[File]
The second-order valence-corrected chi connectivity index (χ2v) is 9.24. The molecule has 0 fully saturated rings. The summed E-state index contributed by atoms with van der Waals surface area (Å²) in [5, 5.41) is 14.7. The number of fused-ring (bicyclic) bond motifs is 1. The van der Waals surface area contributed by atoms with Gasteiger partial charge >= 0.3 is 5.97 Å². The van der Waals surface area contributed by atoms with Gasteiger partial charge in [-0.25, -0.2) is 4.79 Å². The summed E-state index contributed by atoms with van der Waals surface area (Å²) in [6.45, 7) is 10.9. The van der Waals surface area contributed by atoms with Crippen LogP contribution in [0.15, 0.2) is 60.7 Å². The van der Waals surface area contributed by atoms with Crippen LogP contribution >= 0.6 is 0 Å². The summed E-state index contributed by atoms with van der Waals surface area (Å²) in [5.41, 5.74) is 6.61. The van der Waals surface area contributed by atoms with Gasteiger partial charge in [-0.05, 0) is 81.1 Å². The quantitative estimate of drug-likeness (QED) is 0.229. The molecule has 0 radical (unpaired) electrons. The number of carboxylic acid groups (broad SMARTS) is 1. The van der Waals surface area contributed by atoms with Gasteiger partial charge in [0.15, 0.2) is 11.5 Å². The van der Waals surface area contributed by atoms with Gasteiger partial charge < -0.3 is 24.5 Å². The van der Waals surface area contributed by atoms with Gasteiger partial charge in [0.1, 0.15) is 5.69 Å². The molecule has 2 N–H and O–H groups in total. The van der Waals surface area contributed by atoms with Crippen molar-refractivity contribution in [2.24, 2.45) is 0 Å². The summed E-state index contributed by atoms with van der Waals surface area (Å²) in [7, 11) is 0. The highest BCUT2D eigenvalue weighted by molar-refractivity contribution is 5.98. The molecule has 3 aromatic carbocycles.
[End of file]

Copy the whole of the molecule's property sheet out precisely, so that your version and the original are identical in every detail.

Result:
The second-order valence-corrected chi connectivity index (χ2v) is 9.24. The molecule has 0 fully saturated rings. The summed E-state index contributed by atoms with van der Waals surface area (Å²) in [5, 5.41) is 14.7. The number of fused-ring (bicyclic) bond motifs is 1. The van der Waals surface area contributed by atoms with Gasteiger partial charge >= 0.3 is 5.97 Å². The van der Waals surface area contributed by atoms with Gasteiger partial charge in [-0.25, -0.2) is 4.79 Å². The summed E-state index contributed by atoms with van der Waals surface area (Å²) in [6.45, 7) is 10.9. The van der Waals surface area contributed by atoms with Crippen LogP contribution in [0.15, 0.2) is 60.7 Å². The van der Waals surface area contributed by atoms with Crippen LogP contribution >= 0.6 is 0 Å². The summed E-state index contributed by atoms with van der Waals surface area (Å²) in [5.41, 5.74) is 6.61. The van der Waals surface area contributed by atoms with Gasteiger partial charge in [-0.05, 0) is 81.1 Å². The quantitative estimate of drug-likeness (QED) is 0.229. The molecule has 0 radical (unpaired) electrons. The number of carboxylic acid groups (broad SMARTS) is 1. The van der Waals surface area contributed by atoms with Gasteiger partial charge in [0.15, 0.2) is 11.5 Å². The van der Waals surface area contributed by atoms with Gasteiger partial charge < -0.3 is 24.5 Å². The van der Waals surface area contributed by atoms with Gasteiger partial charge in [0.1, 0.15) is 5.69 Å². The molecule has 2 N–H and O–H groups in total. The van der Waals surface area contributed by atoms with Crippen molar-refractivity contribution in [2.24, 2.45) is 0 Å². The summed E-state index contributed by atoms with van der Waals surface area (Å²) in [7, 11) is 0. The highest BCUT2D eigenvalue weighted by molar-refractivity contribution is 5.98. The molecule has 3 aromatic carbocycles.